Doctor DeLuca's Addiction Website ]
'Moderate' vs. Abstinent Therapies for
It is deeply
distressing that an entire page of the July 17 section was devoted to
Caroline Knapp's indictment of Moderation Management ("An Alcoholic's
Private Anguish," July 17).
is an op-ed piece and should have been labeled as such. Knapp's personal
opinions and reflections were presented without an attempt to talk to the
local MM representative, who also happens to be the national spokesperson
of the organization.
Contrary to the
assertions of Knapp and other abstinence advocates, the decision whether
to abstain or "moderate" is not a "black and white" one. People evolve
into such decisions, often going back and forth in a cycle of
contemplation, and this process is deeply individual. Audrey Kishline's
story should not be used to make a case either for or against moderation,
in the same way that the testimony of one AA member should not be
construed as the truth about alcoholism.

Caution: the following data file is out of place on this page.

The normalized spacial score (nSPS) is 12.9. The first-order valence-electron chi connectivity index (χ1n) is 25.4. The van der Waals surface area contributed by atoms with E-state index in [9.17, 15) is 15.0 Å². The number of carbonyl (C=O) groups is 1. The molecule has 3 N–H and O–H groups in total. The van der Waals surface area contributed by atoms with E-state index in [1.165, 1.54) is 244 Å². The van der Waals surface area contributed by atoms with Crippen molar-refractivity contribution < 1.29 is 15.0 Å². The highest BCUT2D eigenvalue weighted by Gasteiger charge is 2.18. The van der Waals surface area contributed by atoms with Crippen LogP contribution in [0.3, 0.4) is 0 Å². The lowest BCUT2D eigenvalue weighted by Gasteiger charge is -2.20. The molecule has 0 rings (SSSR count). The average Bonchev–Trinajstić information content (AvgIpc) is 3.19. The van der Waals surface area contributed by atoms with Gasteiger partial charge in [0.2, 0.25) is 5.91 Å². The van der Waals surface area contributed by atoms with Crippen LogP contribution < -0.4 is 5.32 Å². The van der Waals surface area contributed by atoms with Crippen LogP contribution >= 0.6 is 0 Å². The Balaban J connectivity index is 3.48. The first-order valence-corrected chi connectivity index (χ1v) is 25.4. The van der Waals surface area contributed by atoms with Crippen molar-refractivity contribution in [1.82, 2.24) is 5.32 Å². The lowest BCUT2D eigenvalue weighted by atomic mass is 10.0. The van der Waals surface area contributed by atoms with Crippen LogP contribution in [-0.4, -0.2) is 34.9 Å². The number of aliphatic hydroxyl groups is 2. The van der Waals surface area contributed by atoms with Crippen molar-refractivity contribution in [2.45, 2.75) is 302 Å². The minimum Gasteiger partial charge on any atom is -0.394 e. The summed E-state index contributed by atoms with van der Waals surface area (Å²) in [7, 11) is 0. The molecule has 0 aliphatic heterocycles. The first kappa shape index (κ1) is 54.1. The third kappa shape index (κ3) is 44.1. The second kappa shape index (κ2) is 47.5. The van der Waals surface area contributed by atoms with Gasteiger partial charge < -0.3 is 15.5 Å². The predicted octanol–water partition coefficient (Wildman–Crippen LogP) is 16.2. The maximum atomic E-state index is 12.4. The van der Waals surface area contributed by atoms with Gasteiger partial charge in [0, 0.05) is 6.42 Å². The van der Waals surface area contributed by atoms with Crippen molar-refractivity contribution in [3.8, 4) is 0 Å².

--MARC F. KERN
PhD, licensed clinical psychologist,
board of directors of Moderation Management
* * * It's important to
rebut the opinion of Caroline Knapp: Most of us--alcoholic and
nonalcoholic--want moderation to work. We want there to be an alternative
to complete abstinence. For millions of sober alcoholics, moderation isn't
rejected because of fear of relapse, but, more positively, because the
abstinent life is found to be infinitely more rewarding, gratifying,
healthful, comfortable, illuminating, inspiring, and fascinating (with
affirming adjectives probably as numerous as abstinent alcoholics).
For me, plainly and simply, it has felt
wonderful, thank you, for over a decade to live that moderation which is
abstinence. It's a tragedy, and a grim testimonial to the power of
alcoholism and denial, that Audrey Kishline chose a different sort of
archives of the Los Angeles Times for similar stories.
You will not
be charged to look for stories, only to retrieve one.